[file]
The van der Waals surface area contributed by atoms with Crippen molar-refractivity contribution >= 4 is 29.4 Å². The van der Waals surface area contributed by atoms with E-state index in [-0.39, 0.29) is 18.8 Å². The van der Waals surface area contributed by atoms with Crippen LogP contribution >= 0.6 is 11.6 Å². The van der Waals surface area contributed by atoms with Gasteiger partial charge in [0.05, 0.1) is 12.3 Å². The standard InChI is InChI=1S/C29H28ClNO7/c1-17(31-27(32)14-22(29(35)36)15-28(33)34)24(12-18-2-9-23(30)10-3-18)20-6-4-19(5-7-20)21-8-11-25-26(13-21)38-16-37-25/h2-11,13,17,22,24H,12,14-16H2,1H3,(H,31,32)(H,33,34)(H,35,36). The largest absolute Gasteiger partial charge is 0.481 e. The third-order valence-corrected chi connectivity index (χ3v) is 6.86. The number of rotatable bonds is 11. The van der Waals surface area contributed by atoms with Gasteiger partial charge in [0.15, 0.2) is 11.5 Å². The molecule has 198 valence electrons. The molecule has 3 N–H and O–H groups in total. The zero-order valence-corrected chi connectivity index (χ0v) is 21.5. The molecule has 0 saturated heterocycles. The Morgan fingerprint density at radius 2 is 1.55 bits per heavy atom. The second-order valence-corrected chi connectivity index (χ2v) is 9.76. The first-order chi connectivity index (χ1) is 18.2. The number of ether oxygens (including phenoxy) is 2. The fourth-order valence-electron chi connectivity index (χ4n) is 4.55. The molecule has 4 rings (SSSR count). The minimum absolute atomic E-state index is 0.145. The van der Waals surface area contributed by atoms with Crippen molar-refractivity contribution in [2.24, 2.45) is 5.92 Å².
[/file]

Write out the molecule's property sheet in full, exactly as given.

The van der Waals surface area contributed by atoms with Crippen molar-refractivity contribution >= 4 is 29.4 Å². The van der Waals surface area contributed by atoms with E-state index in [-0.39, 0.29) is 18.8 Å². The van der Waals surface area contributed by atoms with Crippen LogP contribution >= 0.6 is 11.6 Å². The van der Waals surface area contributed by atoms with Gasteiger partial charge in [0.05, 0.1) is 12.3 Å². The standard InChI is InChI=1S/C29H28ClNO7/c1-17(31-27(32)14-22(29(35)36)15-28(33)34)24(12-18-2-9-23(30)10-3-18)20-6-4-19(5-7-20)21-8-11-25-26(13-21)38-16-37-25/h2-11,13,17,22,24H,12,14-16H2,1H3,(H,31,32)(H,33,34)(H,35,36). The largest absolute Gasteiger partial charge is 0.481 e. The third-order valence-corrected chi connectivity index (χ3v) is 6.86. The number of rotatable bonds is 11. The van der Waals surface area contributed by atoms with Gasteiger partial charge in [0.15, 0.2) is 11.5 Å². The molecule has 198 valence electrons. The molecule has 3 N–H and O–H groups in total. The zero-order valence-corrected chi connectivity index (χ0v) is 21.5. The molecule has 0 saturated heterocycles. The Morgan fingerprint density at radius 2 is 1.55 bits per heavy atom. The second-order valence-corrected chi connectivity index (χ2v) is 9.76. The first-order chi connectivity index (χ1) is 18.2. The number of ether oxygens (including phenoxy) is 2. The fourth-order valence-electron chi connectivity index (χ4n) is 4.55. The molecule has 4 rings (SSSR count). The minimum absolute atomic E-state index is 0.145. The van der Waals surface area contributed by atoms with Crippen molar-refractivity contribution in [2.24, 2.45) is 5.92 Å².